The Difference Between Phasers and Flangers
A question I get asked a lot is “What’s the difference between phasers and flangers?” Both of these devices introduce peaks/notches into an audio signal’s frequency spectrum, causing the effect they produce to sound somewhat similar. This article will explore the differences in the way these tools process audio, and how you can tell them apart by ear.
How Phasers and Flangers Process Audio
A phaser uses all pass filters to introduce peaks and notches into an audio signal’s frequency spectrum. Many phasers allow you to control the number of peaks/notches applied, and the frequencies they’re affecting. On its own, a set of peaks/notches isn’t very impressive. This is why phasers usually come with an LFO that modulates the center frequencies of the peaks/notches over time.
A flanger duplicates its incoming audio signal and delays the duplicate to create peaks and notches in the audio signal’s frequency spectrum. The delay time is often a small period of below 20ms that is continuously changing via the use of a modulation device like an LFO. The result is a sweeping comb filter that creates peaks and notches that are related to each other in a linear harmonic series. To further clarify what this means, a flanger will produce a prominent pitch as the comb filter's peaks sweep up and down the frequency spectrum. Phasers don't tend to exhibit this characteristic because the peaks they create aren't related to each other in a linear harmonic series.
Flanging is actually a particular type of phasing. Originally, phasing referred to the tape flanging effect that many artists were using in the Psychadelic records of the 1960s. The reel of tape that contained the material you wanted to apply the flanging effect to would be record to two identical tape machines simultaneously. These two tape recordings would then be recorded to a third tape machine, but the audio engineer would apply gentle pressure to the flange of one of the playout reels to slightly delay it over time. The flange refers to the playout reel's rim, which is where this effect gets its name. It wasn't until later on that this effect was developed into the form of an accessible foot pedal.
From a design standpoint, the difference between modern phasers and flangers is in the way they go about applying peaks/notches to the frequency spectrum of an audio signal. Phasers generate a set of peaks/notches using all-pass filters, whereas flangers create a set of peaks/notches by duplicating the incoming audio signal and modulating the delay time. Flangers also typically apply a greater number of peaks/notches to the frequency spectrum of a sound than phasers do.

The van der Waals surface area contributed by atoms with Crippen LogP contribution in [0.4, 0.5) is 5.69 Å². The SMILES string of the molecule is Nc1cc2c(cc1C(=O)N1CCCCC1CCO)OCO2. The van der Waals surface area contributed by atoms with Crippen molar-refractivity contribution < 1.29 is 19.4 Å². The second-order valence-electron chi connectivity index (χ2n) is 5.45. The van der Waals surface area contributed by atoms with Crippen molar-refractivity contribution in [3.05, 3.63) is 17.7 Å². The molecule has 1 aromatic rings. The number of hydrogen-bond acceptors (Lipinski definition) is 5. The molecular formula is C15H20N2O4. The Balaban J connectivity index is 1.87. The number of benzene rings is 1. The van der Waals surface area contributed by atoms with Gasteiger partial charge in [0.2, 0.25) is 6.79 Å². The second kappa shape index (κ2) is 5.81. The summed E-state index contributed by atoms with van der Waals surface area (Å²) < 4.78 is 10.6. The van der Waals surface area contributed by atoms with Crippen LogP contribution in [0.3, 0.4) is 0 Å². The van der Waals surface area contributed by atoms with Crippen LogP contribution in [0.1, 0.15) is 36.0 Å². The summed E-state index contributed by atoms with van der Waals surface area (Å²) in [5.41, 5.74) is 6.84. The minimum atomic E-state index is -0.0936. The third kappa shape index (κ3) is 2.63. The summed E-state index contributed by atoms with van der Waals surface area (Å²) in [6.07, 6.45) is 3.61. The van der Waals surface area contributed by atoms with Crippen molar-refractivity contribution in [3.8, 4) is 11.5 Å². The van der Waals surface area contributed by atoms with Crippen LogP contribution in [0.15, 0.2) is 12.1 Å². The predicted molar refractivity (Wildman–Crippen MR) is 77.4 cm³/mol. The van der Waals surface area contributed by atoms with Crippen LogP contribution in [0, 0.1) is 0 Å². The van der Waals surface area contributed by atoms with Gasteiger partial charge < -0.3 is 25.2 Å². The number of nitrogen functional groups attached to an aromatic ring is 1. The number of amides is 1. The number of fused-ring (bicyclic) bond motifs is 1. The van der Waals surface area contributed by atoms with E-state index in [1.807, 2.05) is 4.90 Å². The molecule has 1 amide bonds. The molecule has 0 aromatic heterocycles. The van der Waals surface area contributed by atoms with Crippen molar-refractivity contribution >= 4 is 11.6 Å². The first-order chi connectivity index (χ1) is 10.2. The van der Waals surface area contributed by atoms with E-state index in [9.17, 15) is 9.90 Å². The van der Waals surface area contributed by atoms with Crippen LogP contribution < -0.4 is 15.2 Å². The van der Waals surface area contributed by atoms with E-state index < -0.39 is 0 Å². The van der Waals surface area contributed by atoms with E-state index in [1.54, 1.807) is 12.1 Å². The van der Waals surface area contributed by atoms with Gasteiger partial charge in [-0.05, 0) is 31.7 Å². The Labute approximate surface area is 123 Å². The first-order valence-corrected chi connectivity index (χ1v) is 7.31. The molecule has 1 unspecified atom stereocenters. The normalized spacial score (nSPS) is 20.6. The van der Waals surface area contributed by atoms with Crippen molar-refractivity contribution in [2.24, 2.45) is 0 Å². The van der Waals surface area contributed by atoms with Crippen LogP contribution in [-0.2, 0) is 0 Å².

Because the input signal of a flanger is doubled, you’ll probably want to use a gain control plugin to attenuate the level of your audio signal after you’ve applied the effect.
How to Tell Phasers and Flangers Apart by Ear
People who grew up playing and recording guitar may be familiar with the sound of phasers and flangers, since they're commonly available as foot pedals. The effect they create is different enough that many folks can tell them apart by ear.
If you can’t tell phasers and flangers apart yet, don’t worry. Over time, and through your experience using these devices, you’ll be able to differentiate them from one another. Flangers typically sound like the jet engine of a plane during takeoff and landing, while phasers often sound like a laser beam from a sci-fi movie.
The following video by 3rdStoryChemist demonstrates the effects of phasing vs. flanging. The great thing about this video is that it demonstrates these effects using various different device settings. The flanger used in the video is a Boss BF-2 Flanger, but if you're interested in purchasing this unit, there's a newer version called the Boss BF-3 Flanger. The phaser being used is an Electro Harmonix Small Stone Phase Shifter, which now comes in a more compact version called the Electro-Harmonix Nano Small Stone Phase Shifter.
Blue Cat makes both a free phaser plugin, and free flanger plugin that I’m particularly fond of. Some other options include the Waves MetaFlanger that’s capable of creating both phasing and flanging effects, as well as Universal Audio’s MXR Flanger-Doubler.
I want to invite you to join me in the Black Ghost Audio group on Facebook; it's full of producers currently working in the music industry who are more than happy to help you improve your productions. Leave a comment below if you have any questions regarding this article. Your feedback is always appreciated, and we'll take it into account when we publish future articles.